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The Anointing at Bethany by Daniel F. Gerhartz

April 2, 2012 is Monday of Holy Week. The reading is from Gospel of John 12:1-11

Six days before Passover Jesus came to Bethany, where Lazarus was, whom Jesus had raised from the dead. They gave a dinner for him there, and Martha served, while Lazarus was one of those reclining at table with him.

Mary took a liter of costly perfumed oil made from genuine aromatic nard and anointed the feet of Jesus and dried them with her hair; the house was filled with the fragrance of the oil.

Then Judas the Iscariot, one [of] his disciples, and the one who would betray him, said, “Why was this oil not sold for three hundred days’ wages and given to the poor?”

He said this not because he cared about the poor but because he was a thief and held the money bag and used to steal the contributions.

So Jesus said, “Leave her alone. Let her keep this for the day of my burial. You always have the poor with you, but you do not always have me.”

[The] large crowd of the Jews found out that he was there and came, not only because of Jesus, but also to see Lazarus, whom he had raised from the dead. And the chief priests plotted to kill Lazarus too, because many of the Jews were turning away and believing in Jesus because of him.

In today’s gospel reading John says this scene took place at Bethany on the Mount of Olives, a few miles from Jerusalem, in the house of Lazarus, Mary and Martha.

There is a similar scene of anointing found in Mark 14:3–9 and Matthew 26:6–13 (which is apparently is a copy of Mark’s narrative) enacted at Bethany in the house of Simon the leper.

When he was in Bethany reclining at table in the house of Simon the leper, a woman came with an alabaster jar of perfumed oil, costly genuine spikenard. She broke the alabaster jar and poured it on his head.

There were some who were indignant. “Why has there been this waste of perfumed oil? It could have been sold for more than three hundred days’ wages and the money given to the poor.” They were infuriated with her.

Jesus said, “Let her alone. Why do you make trouble for her? She has done a good thing for me. The poor you will always have with you, and whenever you wish you can do good to them, but you will not always have me. She has done what she could. She has anticipated anointing my body for burial. Amen, I say to you, wherever the gospel is proclaimed to the whole world, what she has done will be told in memory of her. (Mark 14:3-9)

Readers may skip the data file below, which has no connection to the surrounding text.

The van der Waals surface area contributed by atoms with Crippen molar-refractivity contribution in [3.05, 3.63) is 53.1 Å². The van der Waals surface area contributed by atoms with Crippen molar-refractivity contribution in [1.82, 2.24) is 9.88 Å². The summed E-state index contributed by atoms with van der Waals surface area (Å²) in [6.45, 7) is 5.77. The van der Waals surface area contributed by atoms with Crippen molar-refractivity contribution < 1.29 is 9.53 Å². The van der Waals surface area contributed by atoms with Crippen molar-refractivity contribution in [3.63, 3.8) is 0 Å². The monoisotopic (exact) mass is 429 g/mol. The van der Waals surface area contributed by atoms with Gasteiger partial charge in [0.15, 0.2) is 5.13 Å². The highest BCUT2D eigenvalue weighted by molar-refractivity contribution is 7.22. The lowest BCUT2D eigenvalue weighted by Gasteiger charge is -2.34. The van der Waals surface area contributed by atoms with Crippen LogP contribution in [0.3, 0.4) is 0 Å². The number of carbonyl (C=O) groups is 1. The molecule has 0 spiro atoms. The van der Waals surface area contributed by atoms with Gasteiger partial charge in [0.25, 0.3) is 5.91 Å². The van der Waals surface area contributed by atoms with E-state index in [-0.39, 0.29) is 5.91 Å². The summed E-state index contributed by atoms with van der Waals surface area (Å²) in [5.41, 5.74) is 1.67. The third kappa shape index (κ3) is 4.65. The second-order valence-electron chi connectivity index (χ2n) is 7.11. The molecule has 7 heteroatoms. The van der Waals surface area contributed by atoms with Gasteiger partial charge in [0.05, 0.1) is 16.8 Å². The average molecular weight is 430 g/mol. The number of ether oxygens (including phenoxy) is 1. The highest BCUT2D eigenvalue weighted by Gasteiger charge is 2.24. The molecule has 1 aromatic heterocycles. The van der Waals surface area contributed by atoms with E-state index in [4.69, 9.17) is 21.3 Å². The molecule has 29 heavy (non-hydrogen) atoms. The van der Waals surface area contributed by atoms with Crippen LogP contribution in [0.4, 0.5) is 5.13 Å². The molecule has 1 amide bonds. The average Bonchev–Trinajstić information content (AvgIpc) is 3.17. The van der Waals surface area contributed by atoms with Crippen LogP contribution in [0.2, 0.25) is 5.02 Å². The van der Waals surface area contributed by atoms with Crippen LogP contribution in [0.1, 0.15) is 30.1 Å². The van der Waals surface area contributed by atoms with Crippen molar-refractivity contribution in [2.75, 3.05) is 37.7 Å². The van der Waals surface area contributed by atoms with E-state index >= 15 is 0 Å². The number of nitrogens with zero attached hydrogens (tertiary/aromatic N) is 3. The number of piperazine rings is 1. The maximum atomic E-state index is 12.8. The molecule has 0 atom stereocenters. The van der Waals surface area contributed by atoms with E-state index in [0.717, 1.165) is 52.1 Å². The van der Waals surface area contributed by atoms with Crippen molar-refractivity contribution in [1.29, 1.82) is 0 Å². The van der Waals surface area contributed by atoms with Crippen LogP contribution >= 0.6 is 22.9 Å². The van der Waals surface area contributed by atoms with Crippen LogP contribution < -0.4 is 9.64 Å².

Now when Jesus was in Bethany in the house of Simon the leper, a woman came up to him with an alabaster jar of costly perfumed oil, and poured it on his head while he was reclining at table.

When the disciples saw this, they were indignant and said, “Why this waste? It could have been sold for much, and the money given to the poor.”

Since Jesus knew this, he said to them, “Why do you make trouble for the woman? She has done a good thing for me. The poor you will always have with you; but you will not always have me. In pouring this perfumed oil upon my body, she did it to prepare me for burial. Amen, I say to you, wherever this gospel is proclaimed in the whole world, what she has done will be spoken of, in memory of her.” (Matthew 26:6-13)

In Luke 7 there is an incident of a penitent woman anointing Jesus which is different.

A Pharisee invited him to dine with him, and he entered the Pharisee’s house and reclined at table.

Now there was a sinful woman in the city who learned that he was at table in the house of the Pharisee. Bringing an alabaster flask of ointment, she stood behind him at his feet weeping and began to bathe his feet with her tears. Then she wiped them with her hair, kissed them, and anointed them with the ointment.

When the Pharisee who had invited him saw this he said to himself, “If this man were a prophet, he would know who and what sort of woman this is who is touching him, that she is a sinner.” (Luke 7:36-39)

So, we can conclude that these various episodes have become interchanged.

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